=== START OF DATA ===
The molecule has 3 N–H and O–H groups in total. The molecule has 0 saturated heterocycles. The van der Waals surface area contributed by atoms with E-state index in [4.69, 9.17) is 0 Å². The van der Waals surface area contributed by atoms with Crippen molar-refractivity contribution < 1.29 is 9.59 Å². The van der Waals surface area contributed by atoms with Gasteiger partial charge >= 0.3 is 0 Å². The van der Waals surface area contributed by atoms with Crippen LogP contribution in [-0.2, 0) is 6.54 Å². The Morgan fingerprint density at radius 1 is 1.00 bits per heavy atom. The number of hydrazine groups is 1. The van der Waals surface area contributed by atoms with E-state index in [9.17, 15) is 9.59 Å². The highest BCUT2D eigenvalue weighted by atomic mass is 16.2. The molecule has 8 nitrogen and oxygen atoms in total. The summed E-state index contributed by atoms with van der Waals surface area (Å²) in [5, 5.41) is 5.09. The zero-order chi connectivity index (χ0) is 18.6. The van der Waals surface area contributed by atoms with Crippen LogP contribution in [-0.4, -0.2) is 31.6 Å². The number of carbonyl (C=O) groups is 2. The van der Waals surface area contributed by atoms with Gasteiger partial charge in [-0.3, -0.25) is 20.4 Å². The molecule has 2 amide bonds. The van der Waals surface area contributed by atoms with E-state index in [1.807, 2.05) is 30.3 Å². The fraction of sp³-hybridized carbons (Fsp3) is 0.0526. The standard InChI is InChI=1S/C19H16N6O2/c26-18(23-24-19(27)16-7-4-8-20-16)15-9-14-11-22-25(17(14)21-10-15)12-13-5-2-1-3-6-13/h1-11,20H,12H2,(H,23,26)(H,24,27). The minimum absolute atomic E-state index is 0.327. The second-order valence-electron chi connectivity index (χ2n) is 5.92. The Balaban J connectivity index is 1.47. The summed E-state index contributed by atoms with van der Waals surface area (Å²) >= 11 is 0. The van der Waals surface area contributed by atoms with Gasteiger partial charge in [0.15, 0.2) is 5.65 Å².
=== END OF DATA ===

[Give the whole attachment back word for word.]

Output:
The molecule has 3 N–H and O–H groups in total. The molecule has 0 saturated heterocycles. The van der Waals surface area contributed by atoms with E-state index in [4.69, 9.17) is 0 Å². The van der Waals surface area contributed by atoms with Crippen molar-refractivity contribution < 1.29 is 9.59 Å². The van der Waals surface area contributed by atoms with Gasteiger partial charge >= 0.3 is 0 Å². The van der Waals surface area contributed by atoms with Crippen LogP contribution in [-0.2, 0) is 6.54 Å². The Morgan fingerprint density at radius 1 is 1.00 bits per heavy atom. The number of hydrazine groups is 1. The van der Waals surface area contributed by atoms with E-state index in [9.17, 15) is 9.59 Å². The highest BCUT2D eigenvalue weighted by atomic mass is 16.2. The molecule has 8 nitrogen and oxygen atoms in total. The summed E-state index contributed by atoms with van der Waals surface area (Å²) in [5, 5.41) is 5.09. The zero-order chi connectivity index (χ0) is 18.6. The van der Waals surface area contributed by atoms with Crippen LogP contribution in [-0.4, -0.2) is 31.6 Å². The number of carbonyl (C=O) groups is 2. The van der Waals surface area contributed by atoms with Gasteiger partial charge in [-0.3, -0.25) is 20.4 Å². The molecule has 2 amide bonds. The van der Waals surface area contributed by atoms with E-state index in [1.807, 2.05) is 30.3 Å². The fraction of sp³-hybridized carbons (Fsp3) is 0.0526. The standard InChI is InChI=1S/C19H16N6O2/c26-18(23-24-19(27)16-7-4-8-20-16)15-9-14-11-22-25(17(14)21-10-15)12-13-5-2-1-3-6-13/h1-11,20H,12H2,(H,23,26)(H,24,27). The minimum absolute atomic E-state index is 0.327. The second-order valence-electron chi connectivity index (χ2n) is 5.92. The Balaban J connectivity index is 1.47. The summed E-state index contributed by atoms with van der Waals surface area (Å²) >= 11 is 0. The van der Waals surface area contributed by atoms with Gasteiger partial charge in [0.15, 0.2) is 5.65 Å².